The modern pentathlon is an Olympic sport that comprises five different events; fencing (one-touch épée), freestyle swimming (200m), equestrian show jumping (15 jumps), and a final combined event of pistol shooting and cross country running (3200m). This last event is now referred to as the laser-run, since it alternates four legs of laser pistol shooting followed by an 800m run (for 3200m in total). The event is inspired by the traditional pentathlon held during the ancient Olympics; as the original events were patterned on the skills needed by an ideal Greek soldier of the era, the modern pentathlon is similarly patterned on events representing the skills needed by cavalry behind enemy lines.
The sport has been a core sport of the Olympic Games since 1912 despite attempts to remove it. A world championships for modern pentathlon has been held annually since 1949.
Originally the competition took place over four or five days; in 1996 a one-day format was adopted in an effort to be more audience-friendly. Modern pentathlon, despite its long Olympic history, has had to justify its inclusion in the modern Olympic Games several times. On February 11, 2013 in Lausanne, the IOC confirmed modern pentathlon once again as one of the 25 core sports of the Olympic program through to 2020. The governing body, Union Internationale de Pentathlon Moderne (UIPM), administers the international sport in more than 90 countries in all the continents of the world.
The foundation of the modern pentathlon is disputed. On the one hand, Baron Pierre de Coubertin, the founder of the modern Olympic Games, claimed authorship. On the other hand, Viktor Balck, the President of the Organizing Committee for the 1912 Games, showed that he made use of the long tradition of Swedish military multi-sports events, to create a manageable modern pentathlon.
The name derives from the Greek péntathlon "contest of five events". The addition of modern to the name distinguishes it from the original pentathlon of the ancient Olympic Games, which consisted of the stadion foot race, wrestling, long jump, javelin, and discus. As the events of the ancient pentathlon were modeled after the skills of the ideal soldier to defend a castle of that time, Coubertin created the contest to simulate the experience of a 19th-century cavalry soldier behind enemy lines: he must ride an unfamiliar horse, fight enemies with pistol and sword, swim, and run to return to his own soldiers. In the 1912 Games, with only officers competing, they were, however, permitted to use their own horses. Up to the 1952 Olympics the ordinary cavalry soldier was considered a professional athlete, as he was riding and training horses for a living, while the officer was the amateur. As long as there was no official international federation for Modern Pentathlon an IOC committee was set up for the sport making use of the expertise of IOC members.
The event was first held at the 1912 Olympic Games, and was won by Swedish athlete Gösta Lilliehöök. The modern pentathlon has been on the Olympic program continuously since 1912. A team event was added to the Olympic Games in 1952 and discontinued in 1992. After much lobby work of the President of the German Modern Pentathlon Federation Prof. Wilhelm Henze, women were for the first time admitted on a trial basis at the World Championships in San Antonio in 1977, and at the official world championships in 1981. An event for women was added in 2000. A World Championship is held every year. The competitions include Men and Women's Individual and Team event together with relay events for Men and Women and, since 2010, a mixed relay event.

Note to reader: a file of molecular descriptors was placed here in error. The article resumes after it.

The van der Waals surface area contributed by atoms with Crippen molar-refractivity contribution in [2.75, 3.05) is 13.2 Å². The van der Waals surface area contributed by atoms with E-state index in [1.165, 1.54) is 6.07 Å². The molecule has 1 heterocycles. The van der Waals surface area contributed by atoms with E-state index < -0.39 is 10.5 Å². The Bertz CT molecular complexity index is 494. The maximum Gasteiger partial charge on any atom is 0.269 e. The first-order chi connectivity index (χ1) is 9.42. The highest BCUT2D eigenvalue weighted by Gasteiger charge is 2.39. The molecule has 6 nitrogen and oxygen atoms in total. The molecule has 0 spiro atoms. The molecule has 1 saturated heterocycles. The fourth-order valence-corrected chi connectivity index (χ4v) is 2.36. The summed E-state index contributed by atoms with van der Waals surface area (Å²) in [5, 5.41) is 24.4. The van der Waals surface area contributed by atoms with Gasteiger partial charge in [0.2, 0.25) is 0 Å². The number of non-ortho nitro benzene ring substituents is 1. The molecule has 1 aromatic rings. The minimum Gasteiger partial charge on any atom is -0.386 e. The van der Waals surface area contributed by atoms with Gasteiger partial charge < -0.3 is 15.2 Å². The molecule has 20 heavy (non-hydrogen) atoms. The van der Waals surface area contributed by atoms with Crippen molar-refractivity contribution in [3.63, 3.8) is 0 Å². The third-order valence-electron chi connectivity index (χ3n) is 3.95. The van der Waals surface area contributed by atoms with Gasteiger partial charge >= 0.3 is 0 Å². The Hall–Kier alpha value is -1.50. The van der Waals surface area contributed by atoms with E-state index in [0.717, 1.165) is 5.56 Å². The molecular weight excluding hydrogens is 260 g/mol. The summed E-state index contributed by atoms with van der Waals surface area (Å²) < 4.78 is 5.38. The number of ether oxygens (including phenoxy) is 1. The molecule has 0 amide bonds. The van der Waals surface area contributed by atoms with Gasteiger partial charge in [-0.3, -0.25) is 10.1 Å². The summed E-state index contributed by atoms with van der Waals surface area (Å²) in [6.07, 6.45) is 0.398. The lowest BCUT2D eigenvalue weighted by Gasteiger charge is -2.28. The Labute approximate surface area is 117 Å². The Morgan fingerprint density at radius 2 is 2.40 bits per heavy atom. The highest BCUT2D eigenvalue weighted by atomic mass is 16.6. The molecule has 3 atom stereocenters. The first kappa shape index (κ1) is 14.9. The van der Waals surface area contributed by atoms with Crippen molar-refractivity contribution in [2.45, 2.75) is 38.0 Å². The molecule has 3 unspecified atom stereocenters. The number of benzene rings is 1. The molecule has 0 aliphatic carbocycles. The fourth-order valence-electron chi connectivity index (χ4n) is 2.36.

Athletes gain points for their performance in each event and scores are combined to give the overall total. This is similar to the procedure for the decathlon in track and field athletics. However, in the Modern Pentathlon, starting times for the last event (cross country running before 2009; combined laser pistol shooting and cross-country running since 2009), are staggered so that the first person to cross the finish line is the winner. Before the last event competitors are ranked according to their score from the other disciplines and given start times accordingly, with the leader going first, and other starting times being dependent on the number of points already scored. The first person to cross the finish line, therefore, will be the overall points leader and win the pentathlon. This method of finishing the competition may have been inspired by similar formats in winter sports; the Gundersen method, for example, details a means by which a similar finish is achieved in the Nordic combined.
The laser-run is similar to the biathlon at the Winter Olympic Games, which combines cross-country skiing with rifle shooting. However, whereas biathletes carry their rifles while skiing, pentathletes do not carry their pistols while running. The change has been criticized as altering too radically the nature of the skills required. The New York Times asked whether the name ought to be changed to "tetrathlon" given that two of the five disciplines had been combined into a single event.
In the new format, in each of the four rounds of firing, athletes have to successfully shoot five targets, loading the laser gun after each shot. They resume running once they have five successful hits, or once the maximum shooting time of 50 seconds has expired. Misses are not penalised. The new format maintains the principle that the overall winner will be the first to cross the finish line.
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